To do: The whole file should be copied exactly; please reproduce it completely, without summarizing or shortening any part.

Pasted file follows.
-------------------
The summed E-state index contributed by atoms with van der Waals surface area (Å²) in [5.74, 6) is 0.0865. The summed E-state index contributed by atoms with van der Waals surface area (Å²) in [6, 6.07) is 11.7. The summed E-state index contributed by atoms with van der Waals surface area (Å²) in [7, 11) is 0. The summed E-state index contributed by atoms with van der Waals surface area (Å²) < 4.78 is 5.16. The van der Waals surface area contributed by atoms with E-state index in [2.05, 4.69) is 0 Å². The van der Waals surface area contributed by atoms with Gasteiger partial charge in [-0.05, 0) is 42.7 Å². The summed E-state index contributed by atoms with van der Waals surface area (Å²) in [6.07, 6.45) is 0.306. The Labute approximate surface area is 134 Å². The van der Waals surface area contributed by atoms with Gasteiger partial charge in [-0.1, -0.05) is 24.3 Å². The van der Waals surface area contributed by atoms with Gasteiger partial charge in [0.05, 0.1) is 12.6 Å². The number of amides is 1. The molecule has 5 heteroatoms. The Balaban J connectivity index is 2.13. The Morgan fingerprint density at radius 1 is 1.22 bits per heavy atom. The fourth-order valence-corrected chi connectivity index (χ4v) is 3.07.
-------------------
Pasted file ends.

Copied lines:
The summed E-state index contributed by atoms with van der Waals surface area (Å²) in [5.74, 6) is 0.0865. The summed E-state index contributed by atoms with van der Waals surface area (Å²) in [6, 6.07) is 11.7. The summed E-state index contributed by atoms with van der Waals surface area (Å²) in [7, 11) is 0. The summed E-state index contributed by atoms with van der Waals surface area (Å²) < 4.78 is 5.16. The van der Waals surface area contributed by atoms with E-state index in [2.05, 4.69) is 0 Å². The van der Waals surface area contributed by atoms with Gasteiger partial charge in [-0.05, 0) is 42.7 Å². The summed E-state index contributed by atoms with van der Waals surface area (Å²) in [6.07, 6.45) is 0.306. The Labute approximate surface area is 134 Å². The van der Waals surface area contributed by atoms with Gasteiger partial charge in [-0.1, -0.05) is 24.3 Å². The van der Waals surface area contributed by atoms with Gasteiger partial charge in [0.05, 0.1) is 12.6 Å². The number of amides is 1. The molecule has 5 heteroatoms. The Balaban J connectivity index is 2.13. The Morgan fingerprint density at radius 1 is 1.22 bits per heavy atom. The fourth-order valence-corrected chi connectivity index (χ4v) is 3.07.